The difficulty comes with how many believers interpret the Bible. I could not abandon my faith in God, Jesus, and the Holy Spirit. I did shift my understanding that the Bible is not a science textbook nor is it a complete history of humans. The joy of discovery is very satisfying; even if it is merely an understanding of what has been discovered. The Bible offers the same kind of ecstasy when you understand it answers the greatest “why” questions that no scientist can answer from experimentation and descriptive observations. While I was teaching science, I shied away from asking why questions. The reason for this is illustrated when a colleague in his first year teaching 8th-grade classes made an assignment for his student to answer “Why is the sky blue?” I had been teaching for ten years and he came to me when the students answered, “The sky is blue because God made it that way.” I could have told him that would have the outcome. In the same situation, I would agree with the students and would ask what happens to make the sky appear blue or sometimes red? So many times, the truth is I can’t answer the why question. If a student asked, “Why did my mother have to die?” The student may want to know what the causes of death were; but, the individual wants to understand a reason on a deeper level. I can do my best to comfort and not attempt to answer for God.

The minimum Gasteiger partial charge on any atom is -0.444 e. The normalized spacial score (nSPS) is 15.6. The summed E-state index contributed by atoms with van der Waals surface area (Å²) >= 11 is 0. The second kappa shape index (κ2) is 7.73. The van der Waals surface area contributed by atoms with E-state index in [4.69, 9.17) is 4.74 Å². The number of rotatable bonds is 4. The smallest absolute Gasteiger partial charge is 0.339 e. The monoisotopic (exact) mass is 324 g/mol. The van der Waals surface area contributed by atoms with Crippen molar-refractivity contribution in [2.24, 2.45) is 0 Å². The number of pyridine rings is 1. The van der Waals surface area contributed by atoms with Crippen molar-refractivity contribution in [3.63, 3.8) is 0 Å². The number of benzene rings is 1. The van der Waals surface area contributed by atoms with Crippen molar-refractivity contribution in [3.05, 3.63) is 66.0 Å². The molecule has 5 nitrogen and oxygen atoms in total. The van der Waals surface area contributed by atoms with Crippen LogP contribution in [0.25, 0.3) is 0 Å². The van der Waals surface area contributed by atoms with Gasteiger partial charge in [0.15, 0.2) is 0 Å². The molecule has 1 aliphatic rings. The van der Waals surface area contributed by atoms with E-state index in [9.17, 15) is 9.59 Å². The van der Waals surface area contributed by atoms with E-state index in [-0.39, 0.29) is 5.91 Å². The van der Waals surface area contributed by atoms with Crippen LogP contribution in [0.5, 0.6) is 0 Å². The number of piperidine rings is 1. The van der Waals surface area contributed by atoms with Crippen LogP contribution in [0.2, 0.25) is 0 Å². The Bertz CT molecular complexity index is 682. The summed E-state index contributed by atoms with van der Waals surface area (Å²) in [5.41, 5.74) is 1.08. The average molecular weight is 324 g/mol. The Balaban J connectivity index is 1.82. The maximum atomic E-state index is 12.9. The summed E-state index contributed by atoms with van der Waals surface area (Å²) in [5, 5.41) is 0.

The trailer says “…we humans are capable of greatness.” That is true, but it is a value statement. Who can say it is great or not great? If Germany won the Second World War, would historians proclaim that Hitler’s policies brought greatness to Europe and the World?

From reading and watching Dr. Sagan’s works, I can hypothesize his answer to each question. He said, “The Cosmos is all that is or was or ever will be." That is the essence of his world view. His hope was in the greatness of people; our hope is in the greatness of God and what He promises.

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I totally agree with you. The Bible is not a science textbook and to try to exegete scientific principles out of scripture, to me, is unfruitful and distracting from what God is actually trying to communicate to us through Scripture.

I too share an awe and a wonder at the world. When I was young I wanted to be an astrophysicist. I still carry that with me. I often find myself standing in the driveway staring up at the night sky. I love reading science and watching documentaries. To me, the more I learn the more I wonder at the world around me.

I especially appreciate your summation here: